Jean Claude Juncker made some friendly-sounding remarks on the Irish border question in Leinster House on Thursday. Guy Verhofstadt, the EU Parliament spokesman on Brexit, had made similarly re-assuring remarks when he addressed the Houses of the Oireachtas last year.
But what does it all add up to? As has been pointed out the real negotiations up to now have been going on between UK ministers rather than between the UK and Michel Barnier.
Is there any reason to believe that the UK and the EU 27 will not behave in an elaborate game of chicken over the coming months – each side flirting with the possibility of a no-deal hard Brexit?
The direct threat by Airbus made this week to move its operations out of the UK if there is a customs border regime between the UK and the EU is a sobering thought for many in Britain.
It seems to me that there is simply no way that the UK could leave the EU without a deal. It hasn’t built the infrastructure for border checks. It hasn’t prepared for any of the physical or legal consequences of a hard Brexit. So it seems that there will be no hard no-deal Brexit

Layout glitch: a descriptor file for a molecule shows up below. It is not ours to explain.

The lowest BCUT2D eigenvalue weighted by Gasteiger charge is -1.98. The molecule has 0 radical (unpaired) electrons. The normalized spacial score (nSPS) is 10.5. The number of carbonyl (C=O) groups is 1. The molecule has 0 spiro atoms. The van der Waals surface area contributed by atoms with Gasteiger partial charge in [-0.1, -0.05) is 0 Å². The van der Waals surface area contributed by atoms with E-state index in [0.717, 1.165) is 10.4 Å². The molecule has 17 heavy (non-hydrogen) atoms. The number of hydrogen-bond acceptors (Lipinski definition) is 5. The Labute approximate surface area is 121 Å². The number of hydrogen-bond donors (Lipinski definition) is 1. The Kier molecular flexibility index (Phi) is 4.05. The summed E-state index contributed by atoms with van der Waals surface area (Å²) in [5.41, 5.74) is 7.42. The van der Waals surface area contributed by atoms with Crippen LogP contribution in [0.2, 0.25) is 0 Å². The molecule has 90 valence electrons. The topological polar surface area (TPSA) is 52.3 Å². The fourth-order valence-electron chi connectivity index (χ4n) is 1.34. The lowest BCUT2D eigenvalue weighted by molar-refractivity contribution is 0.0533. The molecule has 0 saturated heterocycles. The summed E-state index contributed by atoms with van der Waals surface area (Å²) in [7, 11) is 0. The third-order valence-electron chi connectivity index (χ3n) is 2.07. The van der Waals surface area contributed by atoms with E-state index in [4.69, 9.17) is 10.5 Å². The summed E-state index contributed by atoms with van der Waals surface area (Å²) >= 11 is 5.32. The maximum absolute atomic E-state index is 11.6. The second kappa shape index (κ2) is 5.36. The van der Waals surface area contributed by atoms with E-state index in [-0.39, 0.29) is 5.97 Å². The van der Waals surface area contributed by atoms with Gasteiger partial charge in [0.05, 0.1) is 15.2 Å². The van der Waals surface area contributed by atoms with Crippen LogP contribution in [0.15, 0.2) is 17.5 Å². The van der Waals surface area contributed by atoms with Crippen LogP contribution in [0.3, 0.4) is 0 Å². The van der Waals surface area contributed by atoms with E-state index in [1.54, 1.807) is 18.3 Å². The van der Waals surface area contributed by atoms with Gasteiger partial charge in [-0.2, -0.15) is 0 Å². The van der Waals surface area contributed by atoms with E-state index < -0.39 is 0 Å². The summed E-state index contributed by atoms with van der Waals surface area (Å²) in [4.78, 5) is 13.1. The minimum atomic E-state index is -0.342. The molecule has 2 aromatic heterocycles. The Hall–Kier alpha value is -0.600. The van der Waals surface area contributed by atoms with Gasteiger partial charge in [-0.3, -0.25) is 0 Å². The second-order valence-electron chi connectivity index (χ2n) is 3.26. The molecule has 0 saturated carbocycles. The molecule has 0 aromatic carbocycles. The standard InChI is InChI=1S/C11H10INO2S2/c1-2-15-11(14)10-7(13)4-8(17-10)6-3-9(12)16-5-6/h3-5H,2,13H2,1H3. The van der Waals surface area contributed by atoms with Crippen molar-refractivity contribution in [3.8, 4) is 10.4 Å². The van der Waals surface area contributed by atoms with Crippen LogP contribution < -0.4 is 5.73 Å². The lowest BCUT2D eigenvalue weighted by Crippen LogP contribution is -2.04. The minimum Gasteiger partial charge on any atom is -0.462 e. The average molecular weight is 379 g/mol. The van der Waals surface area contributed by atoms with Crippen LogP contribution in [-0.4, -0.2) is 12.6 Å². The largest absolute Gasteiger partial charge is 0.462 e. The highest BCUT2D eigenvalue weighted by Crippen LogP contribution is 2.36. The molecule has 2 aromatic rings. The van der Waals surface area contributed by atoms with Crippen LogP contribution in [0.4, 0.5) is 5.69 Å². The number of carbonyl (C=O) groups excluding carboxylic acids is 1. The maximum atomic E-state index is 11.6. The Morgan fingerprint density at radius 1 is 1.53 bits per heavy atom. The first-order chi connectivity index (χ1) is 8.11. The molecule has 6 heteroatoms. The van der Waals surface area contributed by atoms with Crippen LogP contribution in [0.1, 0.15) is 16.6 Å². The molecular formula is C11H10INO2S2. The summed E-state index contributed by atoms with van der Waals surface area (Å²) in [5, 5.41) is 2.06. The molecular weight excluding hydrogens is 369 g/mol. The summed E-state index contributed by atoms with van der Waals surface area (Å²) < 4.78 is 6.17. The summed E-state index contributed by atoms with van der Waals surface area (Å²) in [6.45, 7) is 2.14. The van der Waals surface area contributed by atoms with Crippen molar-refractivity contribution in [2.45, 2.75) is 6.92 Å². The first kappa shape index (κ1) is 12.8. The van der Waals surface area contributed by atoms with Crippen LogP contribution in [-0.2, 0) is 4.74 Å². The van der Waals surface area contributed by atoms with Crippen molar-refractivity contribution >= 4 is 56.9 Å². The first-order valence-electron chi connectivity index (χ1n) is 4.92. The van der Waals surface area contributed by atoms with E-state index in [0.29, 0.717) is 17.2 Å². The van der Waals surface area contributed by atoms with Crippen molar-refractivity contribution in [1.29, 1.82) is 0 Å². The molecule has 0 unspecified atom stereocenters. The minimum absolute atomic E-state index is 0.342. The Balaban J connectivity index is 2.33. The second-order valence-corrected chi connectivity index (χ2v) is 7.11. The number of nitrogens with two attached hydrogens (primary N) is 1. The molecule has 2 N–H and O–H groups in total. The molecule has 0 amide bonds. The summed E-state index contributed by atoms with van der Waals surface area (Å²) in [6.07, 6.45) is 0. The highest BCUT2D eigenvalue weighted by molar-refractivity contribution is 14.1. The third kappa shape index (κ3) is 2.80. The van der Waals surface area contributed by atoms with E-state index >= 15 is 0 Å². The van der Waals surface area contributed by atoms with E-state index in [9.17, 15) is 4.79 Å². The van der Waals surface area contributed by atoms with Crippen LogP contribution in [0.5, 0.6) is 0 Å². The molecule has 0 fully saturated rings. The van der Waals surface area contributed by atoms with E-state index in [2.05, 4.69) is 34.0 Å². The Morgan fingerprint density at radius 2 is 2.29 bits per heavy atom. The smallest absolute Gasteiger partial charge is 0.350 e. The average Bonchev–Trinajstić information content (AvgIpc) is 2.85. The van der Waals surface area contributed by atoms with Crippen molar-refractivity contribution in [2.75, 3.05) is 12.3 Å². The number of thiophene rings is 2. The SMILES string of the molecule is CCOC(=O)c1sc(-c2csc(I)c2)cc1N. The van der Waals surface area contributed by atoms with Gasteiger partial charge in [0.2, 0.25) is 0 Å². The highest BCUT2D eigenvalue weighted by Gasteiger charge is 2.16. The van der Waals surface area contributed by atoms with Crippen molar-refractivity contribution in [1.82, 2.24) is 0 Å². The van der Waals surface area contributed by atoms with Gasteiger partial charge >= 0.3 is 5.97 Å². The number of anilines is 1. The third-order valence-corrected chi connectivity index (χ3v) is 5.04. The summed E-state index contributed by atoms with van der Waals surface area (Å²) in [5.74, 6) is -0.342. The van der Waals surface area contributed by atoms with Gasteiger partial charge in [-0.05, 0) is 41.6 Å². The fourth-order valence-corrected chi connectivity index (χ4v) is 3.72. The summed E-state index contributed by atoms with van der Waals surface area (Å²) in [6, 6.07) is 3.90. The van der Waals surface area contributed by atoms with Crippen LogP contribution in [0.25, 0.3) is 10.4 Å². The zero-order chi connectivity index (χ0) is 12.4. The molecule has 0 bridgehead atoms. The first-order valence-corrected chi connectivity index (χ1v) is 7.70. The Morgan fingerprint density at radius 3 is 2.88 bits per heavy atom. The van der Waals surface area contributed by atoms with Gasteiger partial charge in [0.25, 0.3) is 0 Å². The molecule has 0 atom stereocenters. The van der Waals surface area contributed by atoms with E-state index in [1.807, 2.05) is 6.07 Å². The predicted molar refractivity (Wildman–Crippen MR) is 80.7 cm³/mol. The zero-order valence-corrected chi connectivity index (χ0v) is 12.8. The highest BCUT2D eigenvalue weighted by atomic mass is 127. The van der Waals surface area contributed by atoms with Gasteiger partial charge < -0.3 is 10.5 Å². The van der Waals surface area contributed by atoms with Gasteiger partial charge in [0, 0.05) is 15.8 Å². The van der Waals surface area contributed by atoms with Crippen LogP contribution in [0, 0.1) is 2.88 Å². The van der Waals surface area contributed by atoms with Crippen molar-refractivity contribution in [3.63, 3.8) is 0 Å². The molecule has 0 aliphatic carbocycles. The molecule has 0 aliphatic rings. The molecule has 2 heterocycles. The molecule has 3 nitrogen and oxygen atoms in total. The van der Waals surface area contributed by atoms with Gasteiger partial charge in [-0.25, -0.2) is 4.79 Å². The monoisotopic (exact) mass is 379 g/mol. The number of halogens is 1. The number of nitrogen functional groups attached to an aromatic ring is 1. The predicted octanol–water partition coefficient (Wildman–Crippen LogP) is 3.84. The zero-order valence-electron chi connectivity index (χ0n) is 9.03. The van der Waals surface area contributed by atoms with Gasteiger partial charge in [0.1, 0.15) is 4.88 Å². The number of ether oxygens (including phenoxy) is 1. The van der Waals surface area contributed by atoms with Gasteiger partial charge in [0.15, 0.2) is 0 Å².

Although we rarely hear the phrase “no deal is better than a bad deal” on Tory lips any more, the underlying thought hasn’t gone away, you know.
It is in that context that the back-stop commitment on the Irish border is re-assuring, as was Juncker’s claim that it would not become collateral damage in an eleventh hour deal with the UK.
We are probably approaching a situation in which the North’s catholic population will outnumber the protestant population. We are nowhere near the catholic voting population out-numbering the protestant voting population. That could take ten or twenty years.